The Free Associator

The Philadelphia Syndicate is a collection of writers, businesses, artists, musicians, and activists based in Philadelphia, with connections to associates around the world via the internet. This publication is produced by members of the Syndicate's private online discussion forum for the purpose of giving exposure to the organization's thinkers to the public.

Thursday, February 03, 2005

Found in a Philadelphia Bathroom


A Marxist/Liberal conception of social conditions dictates that ills such as poverty, violence, drug abuse, and similar circumstances, have a shared genesis – class.

Class, more specifically, the differential in power created by the relationship between the sexes, race, rich and poor, is the usual knee-jerk reaction as an explanation, as a root cause of that which the enlightened and altruistic wish to eradicate.

There, no doubt, is nary a thing wrong with wishing to help the weak, the wanting, and the wicked. Most of civil society in cultures within and without the European tradition see the alleviation of suffering, be it fiscal or otherwise, as a value, ideal and in many cases, a large scale program requiring the most powerful and pervasive component of a republic – the State.

Following the imposition of a welfare/warfare state during the Depression and WWII, the federal government has taken the role of being the largest provider of social services dedicated to the alleviation, and rather idealistically at times, the eradication of numerous social ills supposedly caused by lack of something quite easily understood – money.

The argument routinely goes, “in a nation as large and as rich of the United States, there should be no person that should go without the basic necessities of life.” That absolutist goal can only be conceived while assuming, either consciously or unconsciously, that human beings possess the ability to be infinitely perfectible. Without some degree of want or need, human nature itself would be unrecognizably altered beyond status of rational animal. This would be a Utopian place no doubt. As the fates would have it, persons such as Hillary Clinton, Ralph Nader, and other nattering patsies of the American left are those granted us by the collective wisdom of democracy. If the Democratic Party is the political institution charged with fighting the good fight against that which ails us, then heaven help us all.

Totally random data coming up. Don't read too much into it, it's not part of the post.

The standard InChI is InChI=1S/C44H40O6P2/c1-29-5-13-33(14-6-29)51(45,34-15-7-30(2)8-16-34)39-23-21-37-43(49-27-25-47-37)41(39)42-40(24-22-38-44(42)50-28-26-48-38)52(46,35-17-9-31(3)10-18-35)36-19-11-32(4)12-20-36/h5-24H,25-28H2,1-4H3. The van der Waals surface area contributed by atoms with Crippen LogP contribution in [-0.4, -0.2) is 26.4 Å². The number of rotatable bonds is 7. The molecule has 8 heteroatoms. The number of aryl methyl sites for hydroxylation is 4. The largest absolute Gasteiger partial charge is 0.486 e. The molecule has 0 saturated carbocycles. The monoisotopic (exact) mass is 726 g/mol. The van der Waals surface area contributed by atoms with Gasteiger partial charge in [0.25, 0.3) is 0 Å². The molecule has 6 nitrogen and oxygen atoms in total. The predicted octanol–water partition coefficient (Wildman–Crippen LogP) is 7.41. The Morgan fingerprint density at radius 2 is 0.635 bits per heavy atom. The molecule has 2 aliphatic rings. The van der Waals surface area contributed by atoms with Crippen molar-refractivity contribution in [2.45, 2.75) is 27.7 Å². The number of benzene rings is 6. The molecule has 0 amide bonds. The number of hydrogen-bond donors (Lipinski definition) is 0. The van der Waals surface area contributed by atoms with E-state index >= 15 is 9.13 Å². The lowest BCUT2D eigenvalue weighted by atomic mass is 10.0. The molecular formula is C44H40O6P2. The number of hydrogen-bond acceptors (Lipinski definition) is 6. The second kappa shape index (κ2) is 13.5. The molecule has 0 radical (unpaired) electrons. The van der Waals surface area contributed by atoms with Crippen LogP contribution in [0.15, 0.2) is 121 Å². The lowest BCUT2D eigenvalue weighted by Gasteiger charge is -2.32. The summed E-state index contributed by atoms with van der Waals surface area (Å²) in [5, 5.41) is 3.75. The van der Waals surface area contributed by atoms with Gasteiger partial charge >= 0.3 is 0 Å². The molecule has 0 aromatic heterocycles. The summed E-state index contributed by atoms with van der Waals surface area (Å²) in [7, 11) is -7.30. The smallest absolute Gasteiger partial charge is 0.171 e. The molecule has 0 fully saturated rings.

After $ trillions in wealth transfer over the past four decades, we still have a culture of permanent destitution amongst large geographical and demographic segments of our nation. In the large, urban centers, such as Philadelphia where I live, decades of poverty have been entrenched and pervasive – with very little help from the Democratic Party, which has dominated the city for the past 60 years.

There is no way we can talk about poverty without talking about the plight of African-Americans, the most visible spectrum of our rainbow that has not been touched by market economics or public social services. The irony of African-American dependence and allegiance to the Democratic Party cannot be forgotten when examining the record of Jim Crow and the suppression of voting rights in the south. History has forgotten the lesson that it was the Democratic Party, which instituted Jim Crow in an attempt to the black man on the plantation. When I drive through the neighborhoods which border mine, some of the most lacking in American, and when I realize the control of the political system and the level of corruption perpetrated by the thugs who run City Hall and the Mayor’s office, I can not help but wonder if that very same party still keeps on the plantation those they pretend to represent and protect.

For these reasons, I cannot accept your nomination of Mayoral candidate for the City of Philadelphia.

[The rest of the text was illegible.]


Anonymous Anonymous said...

Hey- Ed Hertzog- Are you the same guy that wrote the article- you have no right to an education - ? Just wondering. I liked that article and some of your sentiments here- although there were some grammatical errors.

7:41 AM  

Post a Comment

<< Home